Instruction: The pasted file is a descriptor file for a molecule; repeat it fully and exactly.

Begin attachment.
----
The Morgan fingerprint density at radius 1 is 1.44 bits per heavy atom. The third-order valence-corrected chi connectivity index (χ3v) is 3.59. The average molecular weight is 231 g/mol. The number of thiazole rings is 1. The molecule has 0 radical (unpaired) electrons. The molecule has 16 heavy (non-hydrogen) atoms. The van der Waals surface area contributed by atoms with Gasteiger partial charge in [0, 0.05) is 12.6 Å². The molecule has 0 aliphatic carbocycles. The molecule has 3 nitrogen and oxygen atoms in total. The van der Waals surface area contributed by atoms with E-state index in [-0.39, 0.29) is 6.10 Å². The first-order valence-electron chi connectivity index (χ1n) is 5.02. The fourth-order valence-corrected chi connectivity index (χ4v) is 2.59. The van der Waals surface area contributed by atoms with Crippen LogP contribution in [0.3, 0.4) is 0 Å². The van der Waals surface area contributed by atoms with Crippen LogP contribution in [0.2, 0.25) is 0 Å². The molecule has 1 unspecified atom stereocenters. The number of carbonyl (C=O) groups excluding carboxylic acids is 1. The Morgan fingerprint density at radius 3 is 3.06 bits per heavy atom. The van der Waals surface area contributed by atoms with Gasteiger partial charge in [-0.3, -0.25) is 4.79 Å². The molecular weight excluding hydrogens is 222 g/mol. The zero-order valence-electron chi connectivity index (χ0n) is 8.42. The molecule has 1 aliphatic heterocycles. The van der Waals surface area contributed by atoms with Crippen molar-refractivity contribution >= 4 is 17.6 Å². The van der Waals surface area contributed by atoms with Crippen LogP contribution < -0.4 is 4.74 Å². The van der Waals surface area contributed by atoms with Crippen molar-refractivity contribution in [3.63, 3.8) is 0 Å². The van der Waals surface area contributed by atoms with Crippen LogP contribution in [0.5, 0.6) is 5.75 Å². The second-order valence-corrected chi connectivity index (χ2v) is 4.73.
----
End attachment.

The Morgan fingerprint density at radius 1 is 1.44 bits per heavy atom. The third-order valence-corrected chi connectivity index (χ3v) is 3.59. The average molecular weight is 231 g/mol. The number of thiazole rings is 1. The molecule has 0 radical (unpaired) electrons. The molecule has 16 heavy (non-hydrogen) atoms. The van der Waals surface area contributed by atoms with Gasteiger partial charge in [0, 0.05) is 12.6 Å². The molecule has 0 aliphatic carbocycles. The molecule has 3 nitrogen and oxygen atoms in total. The van der Waals surface area contributed by atoms with E-state index in [-0.39, 0.29) is 6.10 Å². The first-order valence-electron chi connectivity index (χ1n) is 5.02. The fourth-order valence-corrected chi connectivity index (χ4v) is 2.59. The van der Waals surface area contributed by atoms with Crippen LogP contribution in [0.3, 0.4) is 0 Å². The van der Waals surface area contributed by atoms with Crippen LogP contribution in [0.2, 0.25) is 0 Å². The molecule has 1 unspecified atom stereocenters. The number of carbonyl (C=O) groups excluding carboxylic acids is 1. The Morgan fingerprint density at radius 3 is 3.06 bits per heavy atom. The van der Waals surface area contributed by atoms with Gasteiger partial charge in [-0.3, -0.25) is 4.79 Å². The molecular weight excluding hydrogens is 222 g/mol. The zero-order valence-electron chi connectivity index (χ0n) is 8.42. The molecule has 1 aliphatic heterocycles. The van der Waals surface area contributed by atoms with Crippen molar-refractivity contribution >= 4 is 17.6 Å². The van der Waals surface area contributed by atoms with Crippen LogP contribution < -0.4 is 4.74 Å². The van der Waals surface area contributed by atoms with Crippen molar-refractivity contribution in [3.63, 3.8) is 0 Å². The van der Waals surface area contributed by atoms with Crippen LogP contribution in [0.5, 0.6) is 5.75 Å². The second-order valence-corrected chi connectivity index (χ2v) is 4.73.